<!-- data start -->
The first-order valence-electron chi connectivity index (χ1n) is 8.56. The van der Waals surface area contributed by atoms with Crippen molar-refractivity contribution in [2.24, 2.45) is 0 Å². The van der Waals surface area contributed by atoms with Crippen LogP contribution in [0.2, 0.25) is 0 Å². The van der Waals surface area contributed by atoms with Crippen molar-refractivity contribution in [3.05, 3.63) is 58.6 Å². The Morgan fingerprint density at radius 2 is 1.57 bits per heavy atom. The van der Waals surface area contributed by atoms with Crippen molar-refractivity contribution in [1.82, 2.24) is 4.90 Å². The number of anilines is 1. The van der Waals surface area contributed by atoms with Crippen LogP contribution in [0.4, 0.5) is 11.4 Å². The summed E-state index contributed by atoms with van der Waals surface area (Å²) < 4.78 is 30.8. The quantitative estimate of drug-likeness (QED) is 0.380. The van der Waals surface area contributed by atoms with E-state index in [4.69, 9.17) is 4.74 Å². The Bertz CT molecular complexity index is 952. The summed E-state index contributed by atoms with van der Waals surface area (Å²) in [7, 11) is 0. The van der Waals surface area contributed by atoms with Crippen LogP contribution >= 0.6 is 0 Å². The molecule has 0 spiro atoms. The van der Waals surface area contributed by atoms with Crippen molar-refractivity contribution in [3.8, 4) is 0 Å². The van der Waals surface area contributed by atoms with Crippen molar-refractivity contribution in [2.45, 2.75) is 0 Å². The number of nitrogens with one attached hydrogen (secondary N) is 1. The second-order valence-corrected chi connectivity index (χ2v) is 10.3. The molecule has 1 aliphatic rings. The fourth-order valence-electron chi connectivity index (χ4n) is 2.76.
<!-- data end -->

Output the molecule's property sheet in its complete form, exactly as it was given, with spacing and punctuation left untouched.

The first-order valence-electron chi connectivity index (χ1n) is 8.56. The van der Waals surface area contributed by atoms with Crippen molar-refractivity contribution in [2.24, 2.45) is 0 Å². The van der Waals surface area contributed by atoms with Crippen LogP contribution in [0.2, 0.25) is 0 Å². The van der Waals surface area contributed by atoms with Crippen molar-refractivity contribution in [3.05, 3.63) is 58.6 Å². The Morgan fingerprint density at radius 2 is 1.57 bits per heavy atom. The van der Waals surface area contributed by atoms with Crippen molar-refractivity contribution in [1.82, 2.24) is 4.90 Å². The number of anilines is 1. The van der Waals surface area contributed by atoms with Crippen LogP contribution in [0.4, 0.5) is 11.4 Å². The summed E-state index contributed by atoms with van der Waals surface area (Å²) < 4.78 is 30.8. The quantitative estimate of drug-likeness (QED) is 0.380. The van der Waals surface area contributed by atoms with E-state index in [4.69, 9.17) is 4.74 Å². The Bertz CT molecular complexity index is 952. The summed E-state index contributed by atoms with van der Waals surface area (Å²) in [7, 11) is 0. The van der Waals surface area contributed by atoms with Crippen LogP contribution >= 0.6 is 0 Å². The molecule has 0 spiro atoms. The van der Waals surface area contributed by atoms with Crippen molar-refractivity contribution in [3.8, 4) is 0 Å². The van der Waals surface area contributed by atoms with Crippen molar-refractivity contribution in [2.45, 2.75) is 0 Å². The number of nitrogens with one attached hydrogen (secondary N) is 1. The second-order valence-corrected chi connectivity index (χ2v) is 10.3. The molecule has 1 aliphatic rings. The fourth-order valence-electron chi connectivity index (χ4n) is 2.76.